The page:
Where did they get Jefferson's DNA, or Jefferson's relatives DNA?
"Actually Herb Barger was the one. He's the genealogist who lives in Virginia. He found the descendants, not of Thomas Jefferson, again, of his paternal uncle, Field Jefferson. They found, I believe, five descendents, direct descendents for Field Jefferson. They found one direct descendent from Eston Hemings that they could match the blood."
Did Jefferson leave any male descendants?
"He did not, he had all female children. Again, that's another argument that I make in the book. The DNA was matched to a male Jefferson. Thomas Jefferson had all female children, but it's interesting to note his younger brother, Randolph, had all male children. So what's the more likelihood, the more probability of who would be the father of a male child? Randolph, who had six male children, or Thomas Jefferson, who had six female children?"
Is that a scientific fact, that if your a dad and you tend to have kids, you have kids, and your kids tend to be one gender no matter who you have sex with, they're going to be of that gender?
"I don't know if it's a scientific fact, but it's certainly a very persuasive circumstantial evidence. Again, as I wrote the book I kind of wanted to defend and present the most persuasive evidence to a jury. I thought that was something that I had never even thought of, that the male child, who is more likely to have a male child. the younger brother who had all male children, or Thomas Jefferson who had all female children."
The book is "In Defence of Thomas Jefferson, the Sally Hemings Sex Scandal", our guest is William Hyland who practices law here in the Tampa Bay area, so Bill, what's been the reaction to the book since it came out?
"Well, it's been varied. Really official Monticello has been very cool to the book because I do kind of attack and cross-examine and dissect their official report. It really accepts the rumor as truth and as I found out, really this, there are a lot of hole's, there are a lot of inconsistencies, and from my point of view, it's not an accepted fact, and should not be an accepted fact for the historical record. So the reaction has been mixed. It got a very favorable review in the Wall Street Journal. It's been embraced by some of the most prominent historians, Jefferson historians Forrest McDonald, for example,'...', for example, believe that the rumor is false and both have said very favorable things about the book. But official Monticello, who accepts the rumor, has been very, very cool to the book."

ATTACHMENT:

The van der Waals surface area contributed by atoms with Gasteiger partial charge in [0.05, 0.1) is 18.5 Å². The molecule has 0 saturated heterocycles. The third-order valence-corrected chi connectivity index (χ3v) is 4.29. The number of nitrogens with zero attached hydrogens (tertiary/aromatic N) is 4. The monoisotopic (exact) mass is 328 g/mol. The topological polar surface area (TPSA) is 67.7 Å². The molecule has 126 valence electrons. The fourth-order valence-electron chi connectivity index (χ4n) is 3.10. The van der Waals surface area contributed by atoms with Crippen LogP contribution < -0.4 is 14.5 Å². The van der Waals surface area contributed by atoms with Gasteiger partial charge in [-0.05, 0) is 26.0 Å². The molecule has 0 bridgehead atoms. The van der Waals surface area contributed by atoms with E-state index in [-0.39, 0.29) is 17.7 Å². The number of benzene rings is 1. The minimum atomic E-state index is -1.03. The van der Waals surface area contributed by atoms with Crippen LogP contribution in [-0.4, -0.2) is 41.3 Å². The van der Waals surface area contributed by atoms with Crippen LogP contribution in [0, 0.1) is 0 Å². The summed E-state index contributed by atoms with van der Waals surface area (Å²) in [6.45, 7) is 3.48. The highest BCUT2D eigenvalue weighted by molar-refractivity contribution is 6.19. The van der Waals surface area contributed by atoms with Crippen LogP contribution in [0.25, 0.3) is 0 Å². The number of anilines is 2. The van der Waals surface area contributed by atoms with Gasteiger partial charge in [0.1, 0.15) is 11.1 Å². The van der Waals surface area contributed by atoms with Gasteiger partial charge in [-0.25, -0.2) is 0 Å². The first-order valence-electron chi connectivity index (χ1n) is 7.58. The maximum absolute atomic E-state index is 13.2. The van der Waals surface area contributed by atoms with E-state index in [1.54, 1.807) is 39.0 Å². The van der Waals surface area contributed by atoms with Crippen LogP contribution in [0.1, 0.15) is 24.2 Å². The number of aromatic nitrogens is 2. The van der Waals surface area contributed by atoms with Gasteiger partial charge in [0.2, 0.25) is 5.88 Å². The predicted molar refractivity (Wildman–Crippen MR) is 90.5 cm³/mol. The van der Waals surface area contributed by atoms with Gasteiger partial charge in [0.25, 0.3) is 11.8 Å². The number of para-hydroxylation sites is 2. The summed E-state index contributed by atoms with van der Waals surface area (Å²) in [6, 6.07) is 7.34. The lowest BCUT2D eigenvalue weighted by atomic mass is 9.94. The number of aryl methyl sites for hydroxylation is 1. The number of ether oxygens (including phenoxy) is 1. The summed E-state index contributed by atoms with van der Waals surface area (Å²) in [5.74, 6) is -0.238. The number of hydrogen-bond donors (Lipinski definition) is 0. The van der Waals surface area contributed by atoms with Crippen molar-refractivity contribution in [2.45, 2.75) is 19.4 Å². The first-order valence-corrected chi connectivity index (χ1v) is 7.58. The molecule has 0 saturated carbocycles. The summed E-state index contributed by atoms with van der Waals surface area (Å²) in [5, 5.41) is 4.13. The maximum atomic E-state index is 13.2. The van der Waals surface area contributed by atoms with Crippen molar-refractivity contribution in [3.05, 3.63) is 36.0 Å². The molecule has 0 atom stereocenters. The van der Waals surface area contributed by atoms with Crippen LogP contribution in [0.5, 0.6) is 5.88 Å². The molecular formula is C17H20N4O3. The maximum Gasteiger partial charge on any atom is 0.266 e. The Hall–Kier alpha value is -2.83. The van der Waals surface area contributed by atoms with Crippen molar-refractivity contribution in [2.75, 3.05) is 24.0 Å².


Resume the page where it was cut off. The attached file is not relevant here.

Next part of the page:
I think there's a degree, the Hemings family, and the modern day family members are very proud in some cases of being descendents of Thomas Jefferson and they've taken to celebrating that fact. Or what they say is a fact.
"Obviously it's very sexy to be direct descendents of Thomas Jefferson, it's not so sexy to be a direct descendent from Peter Carr or Randolph Jefferson because they were not the President of the United States, and the genius that Thomas Jefferson was, so what I try to do in the book is to look at the facts and the most persuasive evidence, I really came to the conclusion that the historians have the wrong Jefferson."
Bill, one last question, you're a scholar and you teach at Stetson, you've gone to law school, you've looked at Thomas Jefferson, at least this angle of Thomas Jefferson's life. I want to get your take, we have an ongoing discussion on this program about the Founding Fathers and what their view was on what role religion should play in our government. What's your take on what Jefferson thought about what should be or should not be the connection between religion and government?
"Well, you know he was the author of the phrase, 'separation between church and state'. In fact on his gravestone he had three things that were engraved that he wanted to be known for. One was the author of the Declaration of Independence, one was the father of the University of Virginia, and the last thing was the author of the Virginia Statutes on religious freedoms. He thought that freedom of religion, of thought, was paramount and he wrote on that extensively. His best biographer, Dumont Malone, thought he probably was in the modern sense, what we call a Deist. He believed in God, but he also believed in the Natural Law, and Reason and God is the Supreme Being that created the universe but he didn't intervene in human relations or mankind. That it's up to mankind to have morals, and reason, and things like that. So probably in a modern sense he would be considered a Deist. But he did believe in God."
Bill, thanks a lot, thanks for coming by WMNF. Is there a website for the book, "In Defence of Thomas Jefferson"?
http://www.indefenseofthomasjefferson.com/comments powered by Disqus